Baseball players are still doing that stupid champagne thing in the clubhouse, and every year it bothers me, and every year I let it go. Because who wants to be the curmudgeon complaining about those silly young men and their rascally celebration? Not me. Not until this year, when the Tampa Bay Rays did it twice in 48 hours.
This happened Monday: The Rays beat the Rangers in the 163rd regular-season game to win a wild-card spot, and celebrated by spraying champagne all around the plastic-covered visitors' clubhouse.
And then this happened Wednesday: The Rays beat the Indians in the one-game wild-card playoff, and celebrated by spraying champagne all around the plastic-covered visitors' clubhouse.
So this happened today: I'm writing about the tired, unoriginal way baseball teams celebrate. If this is my church-lady moment, a column of infamy that's going to follow me around the rest of my life -- if this labels me as that guy -- so be it. Because enough's enough. That champagne celebration, surely a special moment wherever it first happened spontaneously, isn't a special moment anymore.
Nor is it spontaneous.
Let me take you behind the curtain and into a major-league clubhouse in the hours the team is gone, playing a winner-take-all game out on the field. The clubhouse is neither empty nor calm. It's chaotic as clubhouse personnel scurry about, moving everything that can be damaged by spraying liquid and stashing it somewhere dry. After that they cover every stall, every piece of stereo equipment, everything of any value at all, with see-through plastic tarps. They cover stuff and they tape it down, and then they move onto the next thing to cover and tape down. And on and on they go, turning a vibrant clubhouse representative of that team's unique personality into something antiseptic, anonymous.
While a couple clubhouse guys are doing that, another one gets the champagne. A hundred bottles or more -- enough for all 25 players to go through two or three bottles each, plus the manager and the coaches, plus any front-office guys. Plus the clubhouse guys themselves. All of this champagne is brought into the center of the room for easy access.
Someone else is getting the goggles.
No, really. The goggles. The team buys several dozen in bulk and places a pair in front of locker stall. Some teams put the goggles in a big tub next to the champagne. Kind of like one-stop shopping for that well-prepared player who wants to celebrate and protect his eyes, all at the same time.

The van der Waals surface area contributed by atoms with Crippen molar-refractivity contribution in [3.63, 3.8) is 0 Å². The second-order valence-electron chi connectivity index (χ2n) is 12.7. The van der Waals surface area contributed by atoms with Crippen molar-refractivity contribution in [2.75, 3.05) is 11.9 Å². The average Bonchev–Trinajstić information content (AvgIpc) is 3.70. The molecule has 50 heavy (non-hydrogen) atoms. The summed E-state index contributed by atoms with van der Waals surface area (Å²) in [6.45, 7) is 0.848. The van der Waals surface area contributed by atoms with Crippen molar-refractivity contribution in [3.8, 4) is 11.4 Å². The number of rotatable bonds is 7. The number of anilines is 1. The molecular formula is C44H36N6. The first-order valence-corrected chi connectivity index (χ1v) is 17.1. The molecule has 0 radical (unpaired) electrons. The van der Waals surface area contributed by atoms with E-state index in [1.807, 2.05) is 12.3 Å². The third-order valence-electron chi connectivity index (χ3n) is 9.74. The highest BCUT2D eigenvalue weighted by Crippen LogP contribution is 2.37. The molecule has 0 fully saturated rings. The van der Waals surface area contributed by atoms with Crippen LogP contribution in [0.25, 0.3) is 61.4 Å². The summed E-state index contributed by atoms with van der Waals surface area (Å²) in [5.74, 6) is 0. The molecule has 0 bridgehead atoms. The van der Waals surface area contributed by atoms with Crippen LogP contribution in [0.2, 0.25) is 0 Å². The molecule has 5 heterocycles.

It takes a lot of planning to make this spontaneous celebration go off just right.
And the players, they do it. They think it's great. Why do they think it's great? Because they're not much on thinking. They're fully grown kids, is what they are, and they celebrate like children by doing the same thing everyone else has always done. Why? Because everyone else has always done it.
Here's where I wish I had a legitimate reason for being so bugged by this practice. If only the Nationals were in the playoffs with Bryce Harper, that dainty little pure soul who is 20 years old. You can't be spraying champagne around a 20-year-old! That's illegal or immoral! Or something!
But alas the Nationals aren't in the playoffs, and I don't much care about that anyway. The innocence of a major-league ballplayer is a comical reason to complain about the champagne celebrations, and it would never be my reason.
A better reason would be to hide behind the alcoholism, or potential alcoholism, of any players. You can't be spraying champagne around a recovering alcoholic! That's evil! Or something!
But alas if there are any alcoholics (recovering or otherwise) on the Tampa Bay Rays, I don't know about it. And anyway, while I do care about that -- it would be inconsiderate, even cruel, to spray 100 bottles of champagne around a player battling such a difficult disease -- I wouldn't be moved to write about it. Don't know why. Just wouldn't.
One thing that's cool, though, is how the Detroit Tigers stock their pre-celebration clubhouse with alcohol-free sparkling wine and beer -- out of respect for Miguel Cabrera, who has had drinking issues. Don't get me wrong, the celebration itself is not cool. But being considerate of Miguel Cabrera? Very cool.
Still, baseball players aren't much for thinking outside the box when it comes to stuff like this. And when someone does think outside the box, someone else in baseball doesn't tolerate it. Case in point: The Dodgers were playing at Arizona when they clinched a spot in the 2013 playoffs, and they celebrated by scaling the outfield fence and hopping into the Chase Field swimming pool.
The Diamondbacks got angry, of course. They said it was disrespectful of the Dodgers to use the swimming pool for what it was designed. It would've been more respectful, apparently, to use the visitors' clubhouse for what it was not designed -- a frat house kegger.
Individual baseball players are smart. I know they are. But together, as a group? They're stupid little children who do what everyone else does -- chewing tobacco, spitting sunflower seeds, gobbling greenies, shooting steroids, spraying champagne -- for one reason, and one reason only: Because that's what everyone else does.
And if I'm the bad guy for pointing this out, fine.
But stay off my lawn.